**WE REFRESH THE AIR WITH A SCUBA TANK**
Q. Isn't this dangerous?
The biggest danger is something called Pulmonary Barotrauma. That basically means over-expanded lungs. If you take a breath in the room the air you breathe in is compressed (because of the weight of the water above you). If you hold that breath and swim to the surface the air will expand in your lungs and can cause catastrophic damage or death. ALWAYS breathe OUT when ascending. ALWAYS.
Other dangers include: entanglement, concussion, hypothermia and shallow water blackout just to name a few.
(For the record things like snow boarding, mountain biking, sky diving, hockey, football, and driving a car are all dangerous as well. Just because it's dangerous does not always mean it shouldn't be done, it means it should be done with great care and wisdom.)
Q. Aren't you going to get the bends?
Because the room is only about 12' deep you would have to spend more than 5 hours in the room to even begin to have problems. Because of the temperature of the lake I am rather certain you would die of hypothermia first. Even the most conservative dive tables rarely even have a calculation for anything less than 20' deep and of those that do I have NEVER EVER seen a dive table that has a no-decompression limit at 12'.
Q. How did you make this?
A. The ring is made out of super heavy duty galvanized steel pipe that has been cut and welded into an octagon. Gussets where also welded into the inside corners for re-enforcement. Air is regularly refreshed with a SCUBA tank. It is attached to the lake bed with three 1/2" stainless steel airline cables, each one wraps around it's own army tank sized granite rock. The dome is vinyl held in place by a polyester netting which is attached to the ring with 60+ doubled hoops of 550 para-cord.
Q. What would happen if you fart in it?!
A. It would probably smell bad, depending on what you ate.
Q. How much pressure is in the room?!
A. 16.54 psi
34' of fresh water (33' of sea water) = 1 atmosphere (14.7 psi). 14.7 psi is the pressure exerted on your entire body at sea level on earth. The lake bed under the room is about 16' below the surface, the room itself is about 12' below. That means there's only 5.19 more pounds of pressure in the room than at the surface (14.7÷34=.432 & .432x12=5.19). Plus this lake is at high altitude where the atmospheric pressure is actually only 11.35 psi. So 11.35+5.19=16.54psi in the room. That's the pressure your toes would feel standing in 4.13 feet of water at the ocean. It doesn't seem like much but it's enough to cause lung expansion problems upon surfacing (see "Isn't it dangerous?").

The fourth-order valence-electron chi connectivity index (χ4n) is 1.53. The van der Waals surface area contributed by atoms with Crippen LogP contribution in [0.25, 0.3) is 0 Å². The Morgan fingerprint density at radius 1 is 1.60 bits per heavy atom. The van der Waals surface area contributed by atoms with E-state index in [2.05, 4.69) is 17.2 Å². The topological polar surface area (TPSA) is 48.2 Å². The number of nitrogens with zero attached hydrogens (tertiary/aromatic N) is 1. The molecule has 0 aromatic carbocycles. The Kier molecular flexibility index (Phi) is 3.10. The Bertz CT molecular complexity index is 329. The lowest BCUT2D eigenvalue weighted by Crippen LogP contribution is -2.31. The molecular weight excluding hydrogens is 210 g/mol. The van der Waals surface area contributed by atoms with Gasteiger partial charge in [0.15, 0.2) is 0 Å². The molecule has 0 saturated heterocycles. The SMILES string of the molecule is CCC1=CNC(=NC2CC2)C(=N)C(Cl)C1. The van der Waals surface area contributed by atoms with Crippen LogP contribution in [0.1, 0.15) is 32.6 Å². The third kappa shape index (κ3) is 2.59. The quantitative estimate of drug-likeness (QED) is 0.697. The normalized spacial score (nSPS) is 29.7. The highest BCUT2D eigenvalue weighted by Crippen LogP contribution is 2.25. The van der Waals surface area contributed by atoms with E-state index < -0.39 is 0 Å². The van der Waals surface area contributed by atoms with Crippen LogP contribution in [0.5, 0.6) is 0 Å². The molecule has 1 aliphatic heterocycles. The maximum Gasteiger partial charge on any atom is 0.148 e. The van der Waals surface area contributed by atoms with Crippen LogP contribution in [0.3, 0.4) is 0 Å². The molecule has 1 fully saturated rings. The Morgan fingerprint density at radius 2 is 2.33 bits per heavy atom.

Q. What if someone finds it and dies in it?
A. We take it with us when we leave the lake so that's not possible - it's sitting in my garage.
Q. It would be awesome to get high in there!!!
A. Uhhh... that's not a question. My opinion is that you shouldn't do life threatening things while in an altered state of mind.
Q. Is that "The Most Interesting Man In The World" at the end of the video?
A. Yes. He is my dad.
Q. Nice mustache dude!!
A. That is also not a question but thank you anyway. Firehouse mustache wax is responsible for the mustaches in this video.
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Jordan (co-inventor) is camera man for this shot.
Even though the Bubble Room is a DIY project it has taken years of improvements and some pretty heavy brainstorming sessions with some very bright and qualified people, to get it to where it is today. Not only is it dangerous if you aren't acutely aware of the laundry list of risks involved, but the build in general is very heavy duty and well thought out. For example a bubble that size has a lifting force of approx 5,600 pounds! it's one thing when you underestimate a project and it goes wrong in your garage and nobody's lives are involved, it's completely another when the project puts your friend's and family's lives at stake 15 feet underwater. I know it's awesome and I don't blame anybody for wanting one of their very own, but please don't go out and kill yourself attempting to replicate a project with such huge forces and such high risk. If you feel the need for your own Bubble Room bad enough (why wouldn't you?) my brother and I can be commissioned to install a patented private model complete with fresh air pump, backup generator, detachable stainless steel ring, and a heavy duty, crystal-clear, collapsible, vinyl dome. One can be installed during the new construction or retrofitted into almost any private (in-ground) pool.
We were on an episode of National Geographic's "Mad Scientists". NatGeo takes their crew into the Bubble Room at the beginning of our episode. To see more go here: http://channel.nationalgeographic.com...